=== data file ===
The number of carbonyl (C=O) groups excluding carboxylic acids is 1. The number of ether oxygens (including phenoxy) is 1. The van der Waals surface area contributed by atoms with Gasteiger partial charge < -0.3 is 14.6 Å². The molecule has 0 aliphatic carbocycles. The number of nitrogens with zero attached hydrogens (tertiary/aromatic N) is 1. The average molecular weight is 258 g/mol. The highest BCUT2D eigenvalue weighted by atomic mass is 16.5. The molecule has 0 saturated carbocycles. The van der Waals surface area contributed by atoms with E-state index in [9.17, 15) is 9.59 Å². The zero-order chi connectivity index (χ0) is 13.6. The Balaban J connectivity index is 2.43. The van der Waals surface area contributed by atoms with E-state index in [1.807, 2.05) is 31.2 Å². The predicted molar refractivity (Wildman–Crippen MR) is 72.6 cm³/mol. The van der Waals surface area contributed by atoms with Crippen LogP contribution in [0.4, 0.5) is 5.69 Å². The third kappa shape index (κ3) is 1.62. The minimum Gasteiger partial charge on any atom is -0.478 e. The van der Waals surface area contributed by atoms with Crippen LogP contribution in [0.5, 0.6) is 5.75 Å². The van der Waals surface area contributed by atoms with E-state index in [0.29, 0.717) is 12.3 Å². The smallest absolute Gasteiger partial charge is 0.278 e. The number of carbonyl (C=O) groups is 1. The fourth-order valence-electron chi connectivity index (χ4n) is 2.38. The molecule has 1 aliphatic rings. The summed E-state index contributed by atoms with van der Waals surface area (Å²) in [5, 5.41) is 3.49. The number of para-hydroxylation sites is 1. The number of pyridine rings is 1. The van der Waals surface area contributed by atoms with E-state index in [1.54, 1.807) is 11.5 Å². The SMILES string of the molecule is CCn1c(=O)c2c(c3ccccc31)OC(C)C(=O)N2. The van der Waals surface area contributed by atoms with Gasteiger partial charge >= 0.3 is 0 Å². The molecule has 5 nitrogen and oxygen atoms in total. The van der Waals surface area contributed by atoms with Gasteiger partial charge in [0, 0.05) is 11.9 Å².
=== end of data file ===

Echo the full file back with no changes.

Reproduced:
The number of carbonyl (C=O) groups excluding carboxylic acids is 1. The number of ether oxygens (including phenoxy) is 1. The van der Waals surface area contributed by atoms with Gasteiger partial charge < -0.3 is 14.6 Å². The molecule has 0 aliphatic carbocycles. The number of nitrogens with zero attached hydrogens (tertiary/aromatic N) is 1. The average molecular weight is 258 g/mol. The highest BCUT2D eigenvalue weighted by atomic mass is 16.5. The molecule has 0 saturated carbocycles. The van der Waals surface area contributed by atoms with E-state index in [9.17, 15) is 9.59 Å². The zero-order chi connectivity index (χ0) is 13.6. The Balaban J connectivity index is 2.43. The van der Waals surface area contributed by atoms with E-state index in [1.807, 2.05) is 31.2 Å². The predicted molar refractivity (Wildman–Crippen MR) is 72.6 cm³/mol. The van der Waals surface area contributed by atoms with Crippen LogP contribution in [0.4, 0.5) is 5.69 Å². The third kappa shape index (κ3) is 1.62. The minimum Gasteiger partial charge on any atom is -0.478 e. The van der Waals surface area contributed by atoms with Crippen LogP contribution in [0.5, 0.6) is 5.75 Å². The van der Waals surface area contributed by atoms with E-state index in [0.29, 0.717) is 12.3 Å². The smallest absolute Gasteiger partial charge is 0.278 e. The number of carbonyl (C=O) groups is 1. The fourth-order valence-electron chi connectivity index (χ4n) is 2.38. The molecule has 1 aliphatic rings. The summed E-state index contributed by atoms with van der Waals surface area (Å²) in [5, 5.41) is 3.49. The number of para-hydroxylation sites is 1. The number of pyridine rings is 1. The van der Waals surface area contributed by atoms with E-state index in [1.54, 1.807) is 11.5 Å². The SMILES string of the molecule is CCn1c(=O)c2c(c3ccccc31)OC(C)C(=O)N2. The van der Waals surface area contributed by atoms with Gasteiger partial charge >= 0.3 is 0 Å². The molecule has 5 nitrogen and oxygen atoms in total. The van der Waals surface area contributed by atoms with Gasteiger partial charge in [0, 0.05) is 11.9 Å².